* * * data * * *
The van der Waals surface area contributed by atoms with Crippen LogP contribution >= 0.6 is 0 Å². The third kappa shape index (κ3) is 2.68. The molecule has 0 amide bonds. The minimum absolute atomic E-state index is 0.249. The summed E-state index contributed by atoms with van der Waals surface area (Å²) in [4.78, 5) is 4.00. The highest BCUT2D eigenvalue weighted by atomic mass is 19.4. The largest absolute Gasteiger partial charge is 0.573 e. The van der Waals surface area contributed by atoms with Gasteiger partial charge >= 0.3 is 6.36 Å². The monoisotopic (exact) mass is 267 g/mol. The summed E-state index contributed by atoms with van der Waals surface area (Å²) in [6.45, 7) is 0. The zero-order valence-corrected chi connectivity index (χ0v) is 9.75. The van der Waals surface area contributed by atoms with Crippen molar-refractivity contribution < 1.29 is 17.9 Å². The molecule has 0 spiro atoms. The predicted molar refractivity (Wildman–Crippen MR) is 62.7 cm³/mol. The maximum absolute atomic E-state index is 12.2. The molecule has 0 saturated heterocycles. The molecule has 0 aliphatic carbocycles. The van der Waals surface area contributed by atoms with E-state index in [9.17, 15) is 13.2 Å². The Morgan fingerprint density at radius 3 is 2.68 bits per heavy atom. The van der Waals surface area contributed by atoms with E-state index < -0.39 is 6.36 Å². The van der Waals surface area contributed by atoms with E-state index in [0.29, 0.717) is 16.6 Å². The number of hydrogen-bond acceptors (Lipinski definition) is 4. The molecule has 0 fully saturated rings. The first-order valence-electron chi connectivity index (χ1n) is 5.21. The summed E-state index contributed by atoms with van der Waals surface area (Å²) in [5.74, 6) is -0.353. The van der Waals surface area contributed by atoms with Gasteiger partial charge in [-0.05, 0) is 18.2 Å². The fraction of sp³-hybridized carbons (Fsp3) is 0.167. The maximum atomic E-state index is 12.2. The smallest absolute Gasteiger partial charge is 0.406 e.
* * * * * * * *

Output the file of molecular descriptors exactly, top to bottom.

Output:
The van der Waals surface area contributed by atoms with Crippen LogP contribution >= 0.6 is 0 Å². The third kappa shape index (κ3) is 2.68. The molecule has 0 amide bonds. The minimum absolute atomic E-state index is 0.249. The summed E-state index contributed by atoms with van der Waals surface area (Å²) in [4.78, 5) is 4.00. The highest BCUT2D eigenvalue weighted by atomic mass is 19.4. The largest absolute Gasteiger partial charge is 0.573 e. The van der Waals surface area contributed by atoms with Gasteiger partial charge >= 0.3 is 6.36 Å². The monoisotopic (exact) mass is 267 g/mol. The summed E-state index contributed by atoms with van der Waals surface area (Å²) in [6.45, 7) is 0. The zero-order valence-corrected chi connectivity index (χ0v) is 9.75. The van der Waals surface area contributed by atoms with Crippen molar-refractivity contribution < 1.29 is 17.9 Å². The molecule has 0 spiro atoms. The predicted molar refractivity (Wildman–Crippen MR) is 62.7 cm³/mol. The maximum absolute atomic E-state index is 12.2. The molecule has 0 saturated heterocycles. The molecule has 0 aliphatic carbocycles. The van der Waals surface area contributed by atoms with E-state index in [9.17, 15) is 13.2 Å². The Morgan fingerprint density at radius 3 is 2.68 bits per heavy atom. The van der Waals surface area contributed by atoms with E-state index < -0.39 is 6.36 Å². The van der Waals surface area contributed by atoms with E-state index in [0.29, 0.717) is 16.6 Å². The number of hydrogen-bond acceptors (Lipinski definition) is 4. The molecule has 0 fully saturated rings. The first-order valence-electron chi connectivity index (χ1n) is 5.21. The summed E-state index contributed by atoms with van der Waals surface area (Å²) in [5.74, 6) is -0.353. The van der Waals surface area contributed by atoms with Gasteiger partial charge in [-0.05, 0) is 18.2 Å². The fraction of sp³-hybridized carbons (Fsp3) is 0.167. The maximum atomic E-state index is 12.2. The smallest absolute Gasteiger partial charge is 0.406 e.